Is statutory interest payable on bankruptcy debts where debtor has applied for recall?
Edinburgh Sheriff Court has considered the applicability of statutory interest in the context of an application for recall of a sequestration. Steven Wood looks at the impact of the recent judgment issued by Sheriff Holligan.
Sheriff Holligan has issued a judgment which provides a degree of clarity on the issue of whether statutory interest is payable on liabilities when an application for recall is made on the grounds that the debtor is able to pay his debts in full.
The court was required to consider the proper interpretation of “debts” in the context of a recall of sequestration.
The whole matter was, therefore, one of statutory interpretation and the judgment sets out the stages the court must go through in determining the legal meaning of any statutory provision. It also sets out the contending arguments put forward by both sides.
In December 2015, HMRC lodged a petition for the sequestration of the debtor at Edinburgh Sheriff Court. The debtor was sequestrated in March 2016 and the AiB was appointed as the trustee. The sequestration pre-dates the Bankruptcy (Scotland) Act 2016 and is governed by the Bankruptcy (Scotland) Act 1985 (as amended). All references to “the Act” are therefore references to the 1985 Act.
In June 2016, HMRC submitted their claim in the sum of £17,886 to the trustee. In December 2016 and September 2017 the debtor submitted applications for recall. Both were refused by the AiB on the grounds that they did not receive confirmation that the trustees outlays and remuneration and all debts had been paid.
Following the two failed applications, in July 2018, the debtor again applied to the AiB for recall under section 17A(1) of the Act on the ground that he was able to pay his debts in full. In accordance with section 17A(3) of the Act, the application was intimated on HMRC.
HMRC responded intimating the view that statutory interest must be paid in order to secure a recall of sequestration. HMRC were informed that in the AiB’s view, they did not consider that HMRC were entitled to statutory interest.
Following some issues surrounding evidencing payment to the creditor, on 17 September 2018, a statement in accordance with section 17B of the Act was submitted, confirming that the debt had been paid in full.
On 19 September 2018 the application for recall of the sequestration was remitted by the AIB to the Court in terms of section 17F of the Act.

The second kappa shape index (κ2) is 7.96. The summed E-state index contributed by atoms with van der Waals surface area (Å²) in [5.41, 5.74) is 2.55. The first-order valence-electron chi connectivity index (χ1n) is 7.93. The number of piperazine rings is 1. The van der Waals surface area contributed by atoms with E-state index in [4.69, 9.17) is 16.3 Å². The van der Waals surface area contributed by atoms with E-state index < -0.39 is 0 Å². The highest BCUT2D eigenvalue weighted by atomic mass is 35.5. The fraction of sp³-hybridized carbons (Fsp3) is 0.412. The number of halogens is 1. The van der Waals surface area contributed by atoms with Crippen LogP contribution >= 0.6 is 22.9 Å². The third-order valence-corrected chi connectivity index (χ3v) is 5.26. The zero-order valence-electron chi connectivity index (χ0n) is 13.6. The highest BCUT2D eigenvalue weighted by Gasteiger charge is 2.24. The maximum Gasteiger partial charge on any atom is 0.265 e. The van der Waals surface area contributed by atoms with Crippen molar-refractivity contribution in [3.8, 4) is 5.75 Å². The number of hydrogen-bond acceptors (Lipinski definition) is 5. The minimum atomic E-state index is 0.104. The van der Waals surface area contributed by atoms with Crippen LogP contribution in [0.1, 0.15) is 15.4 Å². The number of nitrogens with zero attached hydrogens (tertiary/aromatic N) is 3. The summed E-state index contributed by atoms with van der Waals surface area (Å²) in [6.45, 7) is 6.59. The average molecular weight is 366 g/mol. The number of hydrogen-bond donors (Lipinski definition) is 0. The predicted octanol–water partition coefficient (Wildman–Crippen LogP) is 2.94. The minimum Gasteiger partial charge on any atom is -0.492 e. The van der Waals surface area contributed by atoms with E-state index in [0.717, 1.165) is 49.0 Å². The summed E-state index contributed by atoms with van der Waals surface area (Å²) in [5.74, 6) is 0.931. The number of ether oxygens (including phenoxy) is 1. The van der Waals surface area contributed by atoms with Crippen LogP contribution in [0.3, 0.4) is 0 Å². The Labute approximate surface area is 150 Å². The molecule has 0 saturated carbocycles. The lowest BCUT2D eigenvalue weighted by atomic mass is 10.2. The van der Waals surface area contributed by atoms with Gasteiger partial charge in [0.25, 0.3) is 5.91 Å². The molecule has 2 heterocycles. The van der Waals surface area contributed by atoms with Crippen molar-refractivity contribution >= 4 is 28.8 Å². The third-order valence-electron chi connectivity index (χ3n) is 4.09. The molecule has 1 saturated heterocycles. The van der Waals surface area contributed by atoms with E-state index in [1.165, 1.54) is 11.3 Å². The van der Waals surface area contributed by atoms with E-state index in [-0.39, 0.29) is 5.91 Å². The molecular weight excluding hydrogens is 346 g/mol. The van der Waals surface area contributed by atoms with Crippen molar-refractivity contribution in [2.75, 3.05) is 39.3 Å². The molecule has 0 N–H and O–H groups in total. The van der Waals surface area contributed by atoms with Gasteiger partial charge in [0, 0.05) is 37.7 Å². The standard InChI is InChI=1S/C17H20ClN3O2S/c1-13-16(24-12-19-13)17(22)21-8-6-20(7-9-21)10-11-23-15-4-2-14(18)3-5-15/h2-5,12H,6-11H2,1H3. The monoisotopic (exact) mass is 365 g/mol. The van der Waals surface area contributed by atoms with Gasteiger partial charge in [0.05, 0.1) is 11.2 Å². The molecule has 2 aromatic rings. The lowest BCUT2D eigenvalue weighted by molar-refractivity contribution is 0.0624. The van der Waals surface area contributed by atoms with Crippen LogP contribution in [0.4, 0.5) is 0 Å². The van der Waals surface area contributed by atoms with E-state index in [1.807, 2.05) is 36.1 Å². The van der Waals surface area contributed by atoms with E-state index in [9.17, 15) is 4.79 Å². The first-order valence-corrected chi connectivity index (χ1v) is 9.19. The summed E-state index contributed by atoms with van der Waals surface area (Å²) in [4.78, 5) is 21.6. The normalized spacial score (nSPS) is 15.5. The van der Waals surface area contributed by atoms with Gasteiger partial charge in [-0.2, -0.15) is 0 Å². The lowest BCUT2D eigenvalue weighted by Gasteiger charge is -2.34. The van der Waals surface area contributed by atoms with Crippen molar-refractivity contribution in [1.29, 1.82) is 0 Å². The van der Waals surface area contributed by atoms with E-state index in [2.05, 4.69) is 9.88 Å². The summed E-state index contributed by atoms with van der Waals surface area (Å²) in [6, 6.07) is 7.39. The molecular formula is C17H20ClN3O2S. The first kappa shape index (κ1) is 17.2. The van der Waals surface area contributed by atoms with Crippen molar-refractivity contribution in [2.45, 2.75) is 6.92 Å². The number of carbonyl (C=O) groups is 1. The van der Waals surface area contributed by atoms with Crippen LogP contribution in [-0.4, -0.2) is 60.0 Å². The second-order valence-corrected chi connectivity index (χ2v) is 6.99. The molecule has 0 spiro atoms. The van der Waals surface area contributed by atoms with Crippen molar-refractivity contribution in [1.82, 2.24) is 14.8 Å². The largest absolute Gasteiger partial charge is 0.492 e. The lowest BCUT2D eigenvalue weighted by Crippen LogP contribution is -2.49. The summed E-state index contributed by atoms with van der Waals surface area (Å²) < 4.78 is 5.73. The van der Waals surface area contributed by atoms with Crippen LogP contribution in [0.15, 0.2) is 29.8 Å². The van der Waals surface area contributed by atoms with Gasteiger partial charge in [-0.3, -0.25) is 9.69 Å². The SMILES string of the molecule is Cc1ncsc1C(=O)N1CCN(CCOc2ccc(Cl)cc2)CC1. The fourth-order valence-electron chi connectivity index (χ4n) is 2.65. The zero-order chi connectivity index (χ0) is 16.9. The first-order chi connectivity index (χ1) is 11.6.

The issue for consideration by the court was whether statutory interest requires to be paid on debts due in a sequestration if an application for recall of a sequestration is presented on the grounds that the debtor is able to pay his debts in full.
The AIB considers that in terms of sections 17-17G of the Act no statutory interest is payable on any of the debts in the sequestration in those circumstances.
HMRC disagree and consider that a proper interpretation of “debts” in the context of a recall of a sequestration (per sections 17 to 17G of the Act) includes all debts that rank for payment of a dividend where a trustee in sequestration makes a distribution to creditors under section 51 of the Act. Accordingly, “debts” includes a reference to interest payable on ordinary and preferential debts and section 51 applies to section 17.
Sheriff Holligan points out that, in enacting section 17, Parliament made no specific provision for the payment of interest as a condition of recall. He, therefore, agrees with the AIB that express provision could have been made for the issue of interest and that the omission is of some significance. He goes on to state “I am not persuaded that statutory interest is included within the word “debts” as it appears in section 17 and other cognate provisions. Other parts of the statute clearly distinguish between debts and interest”.
He opines that recalling the sequestration may open up a debtor to contractual claims which were suspended by the sequestration and that if there is a contract entitling a creditor to interest which has not been paid since the sequestration began, recalling the sequestration may revive the right and the corresponding liability.
He concludes “I can foresee that there may be circumstances in which recall of the sequestration without some payment of interest might be inequitable quoad the interests of a creditor. For example, a petition for recall may come a long time after commencement of the process which may have particular adverse effects upon a creditor. I reserve my opinion as to whether it would be open to the court, in the exercise of its discretion, to refuse to recall the sequestration in order to avoid such an inequitable outcome.
It follows, that in my opinion, in this case, the debts have been paid in full.”
The judgment is useful in clarifying that that interest will not be automatically payable in recall cases where the debtor has applied for recall of a sequestration on the grounds that the debtor is able to pay their debts in full.
However, Sheriff Holligan has reserved his opinion on whether it would be open to the court to refuse recall in circumstances where non-payment of statutory interest would be particularly inequitable. A further hearing has been scheduled to allow parties to make representations in this regard and we await with interest further developments.
The judgment also indicates that recalling without payment of statutory interest may open a debtor up to contractual claims which were suspended by the sequestration. In other words, notwithstanding that recall is granted, the creditors may be within their rights to pursue the debtor for unpaid contractual interest.
Therefore, advising parties will need to be mindful that the debtor should be alerted to this risk when they are discussing a prospective recall application.